Seismic analysis of a liquid storage tank used in wine industry: a FEM-based approach

Denis Benasciutti, Luciano Moro

University of Salento

Nicola Cimenti

Gortani s.r.l., Italy


Thin-wall metallic tanks are largely used to contain liquids in various engineering fields. For example, vertical cylindrical tanks, obtained by welding courses of different thickness, are typically used in wine industry for fermentation and conservation of wine. Structural integrity assessment usually requires a static analysis of tank subjected to gravity loading and hydrostatic liquid pressure. However, a seismic analysis may also be required in so far as tank location is characterized by earthquake risk. In Italy this issue has become even more important as a consequence of some recent earthquakes (e.g. Emilia, May 2012).
The European standard for tank seismic design is EN 1998-4:2006 Eurocode 8 – Part 4, which has to be completed by other codes to characterize seismic ground actions (for example, the Italian reference is the Ministerial Decree January 14th 2008 “Technical rules for constructions”). The Appendix A in Eurocode 8 gives information on the analysis procedures for tanks subjected to horizontal or vertical seismic action, having cylindrical geometry with vertical axis, rigid or flexible foundation, fully or partially anchored at the base.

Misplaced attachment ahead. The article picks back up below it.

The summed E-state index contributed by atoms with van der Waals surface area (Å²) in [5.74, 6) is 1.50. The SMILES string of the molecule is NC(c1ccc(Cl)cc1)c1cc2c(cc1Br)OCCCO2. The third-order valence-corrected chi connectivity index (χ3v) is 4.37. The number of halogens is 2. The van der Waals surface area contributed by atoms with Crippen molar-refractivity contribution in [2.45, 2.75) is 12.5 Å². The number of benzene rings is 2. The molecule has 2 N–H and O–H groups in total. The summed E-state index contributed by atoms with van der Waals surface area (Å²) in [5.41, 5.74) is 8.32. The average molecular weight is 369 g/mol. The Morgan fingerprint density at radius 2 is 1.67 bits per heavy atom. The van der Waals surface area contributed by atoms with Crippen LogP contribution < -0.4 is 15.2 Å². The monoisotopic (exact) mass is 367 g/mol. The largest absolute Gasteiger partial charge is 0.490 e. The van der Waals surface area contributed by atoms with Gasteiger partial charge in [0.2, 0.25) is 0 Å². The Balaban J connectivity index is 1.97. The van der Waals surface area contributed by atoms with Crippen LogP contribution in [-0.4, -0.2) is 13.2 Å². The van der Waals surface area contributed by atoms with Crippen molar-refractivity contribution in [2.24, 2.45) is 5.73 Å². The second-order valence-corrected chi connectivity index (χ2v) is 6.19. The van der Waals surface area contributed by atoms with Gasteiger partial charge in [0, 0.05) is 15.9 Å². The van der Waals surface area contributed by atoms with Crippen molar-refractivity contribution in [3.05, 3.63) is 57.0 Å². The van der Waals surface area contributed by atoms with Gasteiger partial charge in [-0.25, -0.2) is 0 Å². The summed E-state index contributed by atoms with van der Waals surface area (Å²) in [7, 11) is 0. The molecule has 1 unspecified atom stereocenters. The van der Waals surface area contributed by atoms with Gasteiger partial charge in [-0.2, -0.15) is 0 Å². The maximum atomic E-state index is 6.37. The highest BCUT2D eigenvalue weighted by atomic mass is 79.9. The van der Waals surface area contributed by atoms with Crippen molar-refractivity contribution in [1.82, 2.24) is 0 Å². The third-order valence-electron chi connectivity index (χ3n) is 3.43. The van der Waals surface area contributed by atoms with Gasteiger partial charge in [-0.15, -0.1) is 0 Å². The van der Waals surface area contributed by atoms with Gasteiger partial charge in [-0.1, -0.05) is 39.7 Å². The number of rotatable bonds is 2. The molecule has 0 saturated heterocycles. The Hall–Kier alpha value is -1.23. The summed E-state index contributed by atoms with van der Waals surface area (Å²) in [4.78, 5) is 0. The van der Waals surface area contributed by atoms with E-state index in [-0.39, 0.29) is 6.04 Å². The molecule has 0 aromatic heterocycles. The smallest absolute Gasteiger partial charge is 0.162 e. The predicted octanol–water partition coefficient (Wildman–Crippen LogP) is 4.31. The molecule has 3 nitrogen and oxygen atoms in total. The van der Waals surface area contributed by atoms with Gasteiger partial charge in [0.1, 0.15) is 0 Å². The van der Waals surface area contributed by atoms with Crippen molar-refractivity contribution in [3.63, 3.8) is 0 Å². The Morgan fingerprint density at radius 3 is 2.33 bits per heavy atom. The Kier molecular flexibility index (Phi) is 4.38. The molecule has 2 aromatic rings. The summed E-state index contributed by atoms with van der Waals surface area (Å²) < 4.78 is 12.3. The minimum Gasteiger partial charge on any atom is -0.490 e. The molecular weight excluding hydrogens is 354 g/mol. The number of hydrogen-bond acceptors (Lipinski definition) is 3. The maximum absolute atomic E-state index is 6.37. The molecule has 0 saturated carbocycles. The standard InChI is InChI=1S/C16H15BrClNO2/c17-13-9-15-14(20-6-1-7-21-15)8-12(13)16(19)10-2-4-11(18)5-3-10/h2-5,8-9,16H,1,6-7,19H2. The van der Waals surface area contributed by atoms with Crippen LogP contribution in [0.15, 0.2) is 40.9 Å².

This works presents a case study concerning the seismic analysis of a cylindrical tank used in wine industry, subjected to horizontal earthquake action. Two different approaches are followed: one based on Eurocode 8 recommendations (with either analytical or numerical methods), the other based on Finite Element response spectrum analysis. Finite element simulations are performed with general purpose ANSYS software. The analytical method of Eurocode 8 is based on a lumped dynamic model that represents the convective (sloshing) and impulsive response of liquid/tank system under seismic base acceleration. The second approach suggested in Eurocode 8 computes, instead, the hydrodynamic pressures for convective and impulsive actions, which are next applied to the tank Finite Element model.
The third approach proposed here discussed is a response spectrum analysis of liquid/tank system. A Finite Element model with shell and displacement-based fluid elements is used. Suitable node coupling is applied to simulate liquid motion relative to tank. A modal analysis with “matrix condensation” technique is first performed to extract natural frequencies and mode shapes. Then, the acceleration response spectrum is applied to tank base to simulate horizontal earthquake motion. The system dynamic response is estimated by modal combination techniques. An overall comparison of results by all methods addressed is discussed, showing a general quite good agreement among all approaches presented.

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